Treating multiple sclerosis
Researchers at the Dunn School of Pathology at the University of Oxford have played a major role in the development of an effective and innovative treatment for the chronic debilitating disease multiple sclerosis.
Multiple sclerosis (MS) affects 2.5 million people worldwide and approximately 100,000 people between the ages of 20-40 years in the UK. In this chronic debilitating condition the patient’s immune system attacks their own nerve cells resulting in symptoms including numbness, tingling, blindness and even paralysis. The majority (65%) of patients relapse into a secondary progressive phase, which is punctuated with episodes of disease with incomplete recovery. The prognosis is difficult to predict but the life expectancy for MS sufferers is generally 5-10 years lower than expected. There is no cure and conventional treatments such as interferon beta require frequent administration and are only moderately effective.
Ground breaking research by Professors Herman Waldmann, Geoff Hale and colleagues from the Dunn School of Pathology has shown that alemtuzumab, an antibody directed against the lymphocyte surface maker CD52, offers a potential cure for many patients with MS. Working together with clinicians from the University of Cambridge, the team published the results of their game changing clinical study in 1999. This showed that a short course of alemtuzumab induced selective lymphocyte depletion, reduced inflammatory mediators that contribute to the disease and reduced inflammation of the nervous system. This study highlighted the link between inflammation and demyelination of nerves and the effect of inflammatory mediators on the exposed nerve fibres. The conclusion was that treatment to reduce inflammation should begin as soon as possible.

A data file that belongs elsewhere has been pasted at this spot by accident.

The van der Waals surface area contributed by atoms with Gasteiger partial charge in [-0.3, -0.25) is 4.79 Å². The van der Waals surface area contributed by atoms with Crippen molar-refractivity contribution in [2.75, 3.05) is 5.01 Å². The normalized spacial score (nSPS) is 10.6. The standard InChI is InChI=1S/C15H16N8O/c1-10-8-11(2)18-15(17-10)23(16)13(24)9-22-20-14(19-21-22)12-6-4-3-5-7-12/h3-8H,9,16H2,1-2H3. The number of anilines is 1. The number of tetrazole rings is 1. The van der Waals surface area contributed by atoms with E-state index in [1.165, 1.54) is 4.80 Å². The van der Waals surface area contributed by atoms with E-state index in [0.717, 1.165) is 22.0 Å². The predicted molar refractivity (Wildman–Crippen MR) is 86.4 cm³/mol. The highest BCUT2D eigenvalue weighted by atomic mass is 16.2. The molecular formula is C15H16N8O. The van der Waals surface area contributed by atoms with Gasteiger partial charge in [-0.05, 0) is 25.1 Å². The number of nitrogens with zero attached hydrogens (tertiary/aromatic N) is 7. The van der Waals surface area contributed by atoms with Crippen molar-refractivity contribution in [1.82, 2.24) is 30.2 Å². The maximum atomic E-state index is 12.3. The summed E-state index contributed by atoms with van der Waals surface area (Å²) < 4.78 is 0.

The team followed this up with a study using short term (up to 8 days) pulsed alemtuzumab treatment in a larger group of patients. This confirmed the beneficial reduction in the inflammatory response and reduced number of relapses. Patients treated with alemtuzumab experienced reduced disability even after three years. A parallel study showed there was a differential recovery of lymphocytes, effectively ‘resetting’ the immune system.
Traditional MS treatments are either poorly efficacious, or compromise the whole immune system risking the development of cancers and infections. However, short-term treatment with alemtuzumab results in long-term benefit for the patient with less risk of infection.
Alemtuzumab has been developed by Genzyme Corporation under the name of Lemtrada. In a phase III clinical trial, involving 840 patients, Lemtrada achieved reduced relapse and disability rates compared to beta interferon. Remarkably 65% of patients remained relapse free after two years.
As a result of these exceptional results the drug has received regulatory approval worldwide. Its potential income from Lemtrada has been estimated to be at least $1bn annually.